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Editorial Reviews

Publishers Weekly - Publisher's Weekly
Leimbach (Dying Young) serves up just the thing for readers who want fiction to supply the same level of emotional exploration and moral imagination they can get from watching a week of Seinfeld reruns. When novelist Meg Howe finds herself seven months pregnant and suddenly deserted by Andy, her Boston bookseller husband, her first thoughts are of real estate. She has, she freely admits, driven Andy away after he proved to be pathologically afraid of pregnancy and childbirth. So now she's left to deal with a potentially fatherless child and, most immediately, two mortgages-their now up-for-sale apartment and a newly purchased 18th-century former schoolhouse. Meanwhile, Meg's editor is pressing for delivery of her new book-a funny, anecdotal novel about marriage. The editor wants her to write more like his whiz-kid bestselling author, Theo Clarkson. Theo, who pens trendy romantic Waller-esque westerns, was once Meg's lover. He left her because Meg was then suffering writer's block ("I'm leaving you as a writer. As a person, I'll be there for you if you ever stop having block."). Now, however, Theo has returned-he's bought not just her apartment, but the entire house-and he's moving in. Against her better judgment, Meg finds herself helping him with renovations. And when she goes into labor, it's Theo, not Andy, at her side. In the end, it's real estate that helps Meg make her choice between the two. While Leimbach's latest is slowed by subplots involving Meg's best friends and their own travails with husbands and houses, the pace is rat-a-tat, and everybody is cheerfully manipulative and wittily sheathed in emotional Teflon. (Mar.)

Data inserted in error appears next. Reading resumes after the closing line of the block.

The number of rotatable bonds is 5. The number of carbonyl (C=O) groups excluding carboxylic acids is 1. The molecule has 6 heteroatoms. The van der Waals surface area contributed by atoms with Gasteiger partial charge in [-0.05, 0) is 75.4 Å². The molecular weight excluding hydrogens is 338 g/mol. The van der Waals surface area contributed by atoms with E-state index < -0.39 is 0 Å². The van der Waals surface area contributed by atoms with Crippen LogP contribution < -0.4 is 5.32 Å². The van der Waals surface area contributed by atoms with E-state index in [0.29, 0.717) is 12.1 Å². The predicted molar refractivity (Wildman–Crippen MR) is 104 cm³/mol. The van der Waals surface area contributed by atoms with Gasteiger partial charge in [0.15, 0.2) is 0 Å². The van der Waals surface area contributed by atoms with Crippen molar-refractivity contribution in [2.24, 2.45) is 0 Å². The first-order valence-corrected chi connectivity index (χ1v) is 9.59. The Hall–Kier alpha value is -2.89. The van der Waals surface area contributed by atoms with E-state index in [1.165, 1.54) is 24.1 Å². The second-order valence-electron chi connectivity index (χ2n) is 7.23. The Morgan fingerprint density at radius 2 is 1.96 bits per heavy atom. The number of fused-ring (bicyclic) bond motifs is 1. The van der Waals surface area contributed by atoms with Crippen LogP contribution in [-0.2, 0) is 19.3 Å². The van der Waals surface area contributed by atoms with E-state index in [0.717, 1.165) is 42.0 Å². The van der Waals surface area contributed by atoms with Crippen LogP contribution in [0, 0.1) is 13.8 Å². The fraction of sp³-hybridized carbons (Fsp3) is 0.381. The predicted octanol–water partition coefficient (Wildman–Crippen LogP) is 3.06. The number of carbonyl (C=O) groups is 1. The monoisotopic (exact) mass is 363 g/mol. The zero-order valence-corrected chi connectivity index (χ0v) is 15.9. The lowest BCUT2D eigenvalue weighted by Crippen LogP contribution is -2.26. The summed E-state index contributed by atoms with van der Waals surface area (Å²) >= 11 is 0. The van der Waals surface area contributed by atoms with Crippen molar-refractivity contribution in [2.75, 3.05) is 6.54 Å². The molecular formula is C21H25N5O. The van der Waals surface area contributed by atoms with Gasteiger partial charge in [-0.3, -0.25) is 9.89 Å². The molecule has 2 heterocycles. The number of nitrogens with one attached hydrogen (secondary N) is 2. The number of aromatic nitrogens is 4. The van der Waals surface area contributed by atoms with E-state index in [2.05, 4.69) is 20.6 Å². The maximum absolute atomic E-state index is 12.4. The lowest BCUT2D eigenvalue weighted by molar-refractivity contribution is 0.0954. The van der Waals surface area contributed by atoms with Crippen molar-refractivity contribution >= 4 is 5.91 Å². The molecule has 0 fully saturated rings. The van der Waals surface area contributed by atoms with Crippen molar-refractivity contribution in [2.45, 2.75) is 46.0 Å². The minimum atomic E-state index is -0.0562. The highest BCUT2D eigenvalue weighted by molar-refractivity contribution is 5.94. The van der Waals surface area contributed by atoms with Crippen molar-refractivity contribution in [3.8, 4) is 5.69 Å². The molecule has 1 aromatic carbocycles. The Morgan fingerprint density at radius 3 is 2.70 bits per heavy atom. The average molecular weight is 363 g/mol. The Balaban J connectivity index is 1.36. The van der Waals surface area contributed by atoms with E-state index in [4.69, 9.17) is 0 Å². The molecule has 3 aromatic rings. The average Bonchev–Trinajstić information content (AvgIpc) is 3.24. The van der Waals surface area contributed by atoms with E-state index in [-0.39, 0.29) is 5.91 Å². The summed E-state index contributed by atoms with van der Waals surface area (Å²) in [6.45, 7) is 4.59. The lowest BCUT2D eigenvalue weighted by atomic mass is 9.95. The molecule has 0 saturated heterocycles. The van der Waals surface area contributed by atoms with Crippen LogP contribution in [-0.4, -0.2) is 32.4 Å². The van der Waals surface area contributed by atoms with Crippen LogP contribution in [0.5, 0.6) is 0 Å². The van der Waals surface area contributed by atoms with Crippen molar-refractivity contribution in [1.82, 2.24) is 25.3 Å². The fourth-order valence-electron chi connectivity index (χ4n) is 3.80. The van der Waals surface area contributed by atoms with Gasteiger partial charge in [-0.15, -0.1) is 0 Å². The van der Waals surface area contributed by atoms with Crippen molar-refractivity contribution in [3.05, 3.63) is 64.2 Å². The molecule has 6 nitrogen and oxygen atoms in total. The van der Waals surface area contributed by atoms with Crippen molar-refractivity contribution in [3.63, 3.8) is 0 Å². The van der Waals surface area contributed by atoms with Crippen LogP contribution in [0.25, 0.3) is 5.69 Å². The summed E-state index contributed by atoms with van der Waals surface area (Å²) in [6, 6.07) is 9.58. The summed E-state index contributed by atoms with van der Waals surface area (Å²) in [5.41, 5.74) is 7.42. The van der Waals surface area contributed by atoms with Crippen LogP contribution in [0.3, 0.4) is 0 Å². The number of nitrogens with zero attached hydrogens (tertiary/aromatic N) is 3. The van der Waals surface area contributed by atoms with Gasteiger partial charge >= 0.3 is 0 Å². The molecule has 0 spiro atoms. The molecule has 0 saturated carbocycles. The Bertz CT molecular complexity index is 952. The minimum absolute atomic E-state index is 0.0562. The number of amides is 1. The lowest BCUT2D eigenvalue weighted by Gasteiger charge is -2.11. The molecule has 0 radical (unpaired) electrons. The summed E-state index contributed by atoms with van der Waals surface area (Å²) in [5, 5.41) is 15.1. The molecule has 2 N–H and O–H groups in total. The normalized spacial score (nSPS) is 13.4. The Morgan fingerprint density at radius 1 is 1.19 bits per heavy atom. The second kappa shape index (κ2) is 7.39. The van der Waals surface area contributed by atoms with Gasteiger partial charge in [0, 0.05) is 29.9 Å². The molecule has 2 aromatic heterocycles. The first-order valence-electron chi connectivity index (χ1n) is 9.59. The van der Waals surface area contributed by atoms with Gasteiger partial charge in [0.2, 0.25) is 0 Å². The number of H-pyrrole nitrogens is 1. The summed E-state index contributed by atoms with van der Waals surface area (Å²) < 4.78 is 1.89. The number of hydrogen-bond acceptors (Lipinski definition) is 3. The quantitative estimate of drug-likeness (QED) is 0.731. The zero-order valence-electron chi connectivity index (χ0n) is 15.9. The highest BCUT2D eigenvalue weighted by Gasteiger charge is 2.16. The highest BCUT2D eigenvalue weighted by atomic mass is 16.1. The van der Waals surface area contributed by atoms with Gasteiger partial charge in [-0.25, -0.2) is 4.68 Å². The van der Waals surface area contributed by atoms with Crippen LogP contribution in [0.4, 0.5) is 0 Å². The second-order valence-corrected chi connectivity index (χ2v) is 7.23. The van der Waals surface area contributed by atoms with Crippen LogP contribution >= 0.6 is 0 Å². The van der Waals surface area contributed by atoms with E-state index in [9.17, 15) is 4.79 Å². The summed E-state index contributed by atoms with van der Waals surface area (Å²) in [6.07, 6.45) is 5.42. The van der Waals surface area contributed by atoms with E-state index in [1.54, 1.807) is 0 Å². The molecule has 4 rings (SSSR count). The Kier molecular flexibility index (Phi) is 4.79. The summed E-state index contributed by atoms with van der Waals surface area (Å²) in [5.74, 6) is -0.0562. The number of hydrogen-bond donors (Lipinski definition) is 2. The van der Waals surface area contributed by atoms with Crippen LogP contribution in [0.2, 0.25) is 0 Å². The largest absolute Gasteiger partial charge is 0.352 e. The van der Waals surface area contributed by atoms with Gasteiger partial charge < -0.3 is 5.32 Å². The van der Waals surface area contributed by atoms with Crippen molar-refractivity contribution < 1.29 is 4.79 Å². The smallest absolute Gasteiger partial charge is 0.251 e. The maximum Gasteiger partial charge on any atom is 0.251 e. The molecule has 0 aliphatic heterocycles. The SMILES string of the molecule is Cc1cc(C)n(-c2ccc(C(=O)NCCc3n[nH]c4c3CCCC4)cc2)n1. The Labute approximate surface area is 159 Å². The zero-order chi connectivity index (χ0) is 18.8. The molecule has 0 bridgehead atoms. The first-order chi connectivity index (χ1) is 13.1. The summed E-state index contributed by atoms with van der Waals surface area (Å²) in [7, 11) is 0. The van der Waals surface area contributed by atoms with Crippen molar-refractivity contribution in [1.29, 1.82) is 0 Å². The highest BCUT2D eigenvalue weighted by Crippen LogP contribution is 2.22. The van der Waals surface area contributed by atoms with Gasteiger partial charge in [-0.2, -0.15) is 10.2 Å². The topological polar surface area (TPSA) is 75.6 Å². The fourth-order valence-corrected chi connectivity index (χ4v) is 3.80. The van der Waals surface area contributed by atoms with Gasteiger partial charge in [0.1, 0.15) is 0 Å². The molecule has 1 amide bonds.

Library Journal